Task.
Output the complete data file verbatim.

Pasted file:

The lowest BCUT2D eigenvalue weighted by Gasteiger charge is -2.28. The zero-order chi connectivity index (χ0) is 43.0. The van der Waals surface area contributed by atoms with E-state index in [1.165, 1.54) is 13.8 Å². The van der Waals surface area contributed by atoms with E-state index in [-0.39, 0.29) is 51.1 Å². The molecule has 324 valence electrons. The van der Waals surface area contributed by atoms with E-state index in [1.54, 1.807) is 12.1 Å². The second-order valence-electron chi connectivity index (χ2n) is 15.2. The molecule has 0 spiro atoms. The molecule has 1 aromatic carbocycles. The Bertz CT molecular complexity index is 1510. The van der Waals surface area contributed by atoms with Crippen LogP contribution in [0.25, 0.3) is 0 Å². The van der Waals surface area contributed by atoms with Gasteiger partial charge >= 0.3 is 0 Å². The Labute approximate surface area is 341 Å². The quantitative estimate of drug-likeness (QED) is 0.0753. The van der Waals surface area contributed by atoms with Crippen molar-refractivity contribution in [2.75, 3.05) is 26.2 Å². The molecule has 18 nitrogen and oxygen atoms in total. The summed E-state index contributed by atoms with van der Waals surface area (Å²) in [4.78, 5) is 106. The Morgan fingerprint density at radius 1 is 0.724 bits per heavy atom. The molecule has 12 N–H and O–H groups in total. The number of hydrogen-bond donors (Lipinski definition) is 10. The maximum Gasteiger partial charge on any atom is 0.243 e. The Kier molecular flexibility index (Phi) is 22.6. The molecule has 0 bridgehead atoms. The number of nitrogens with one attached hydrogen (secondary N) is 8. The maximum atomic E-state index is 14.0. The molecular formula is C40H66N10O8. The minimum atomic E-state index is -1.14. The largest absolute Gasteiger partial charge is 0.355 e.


The lowest BCUT2D eigenvalue weighted by Gasteiger charge is -2.28. The zero-order chi connectivity index (χ0) is 43.0. The van der Waals surface area contributed by atoms with E-state index in [1.165, 1.54) is 13.8 Å². The van der Waals surface area contributed by atoms with E-state index in [-0.39, 0.29) is 51.1 Å². The molecule has 324 valence electrons. The van der Waals surface area contributed by atoms with E-state index in [1.54, 1.807) is 12.1 Å². The second-order valence-electron chi connectivity index (χ2n) is 15.2. The molecule has 0 spiro atoms. The molecule has 1 aromatic carbocycles. The Bertz CT molecular complexity index is 1510. The van der Waals surface area contributed by atoms with Crippen LogP contribution in [0.25, 0.3) is 0 Å². The van der Waals surface area contributed by atoms with Gasteiger partial charge >= 0.3 is 0 Å². The Labute approximate surface area is 341 Å². The quantitative estimate of drug-likeness (QED) is 0.0753. The van der Waals surface area contributed by atoms with Crippen molar-refractivity contribution in [2.75, 3.05) is 26.2 Å². The molecule has 18 nitrogen and oxygen atoms in total. The summed E-state index contributed by atoms with van der Waals surface area (Å²) in [4.78, 5) is 106. The Morgan fingerprint density at radius 1 is 0.724 bits per heavy atom. The molecule has 12 N–H and O–H groups in total. The number of hydrogen-bond donors (Lipinski definition) is 10. The maximum Gasteiger partial charge on any atom is 0.243 e. The Kier molecular flexibility index (Phi) is 22.6. The molecule has 0 bridgehead atoms. The number of nitrogens with one attached hydrogen (secondary N) is 8. The maximum atomic E-state index is 14.0. The molecular formula is C40H66N10O8. The minimum atomic E-state index is -1.14. The largest absolute Gasteiger partial charge is 0.355 e.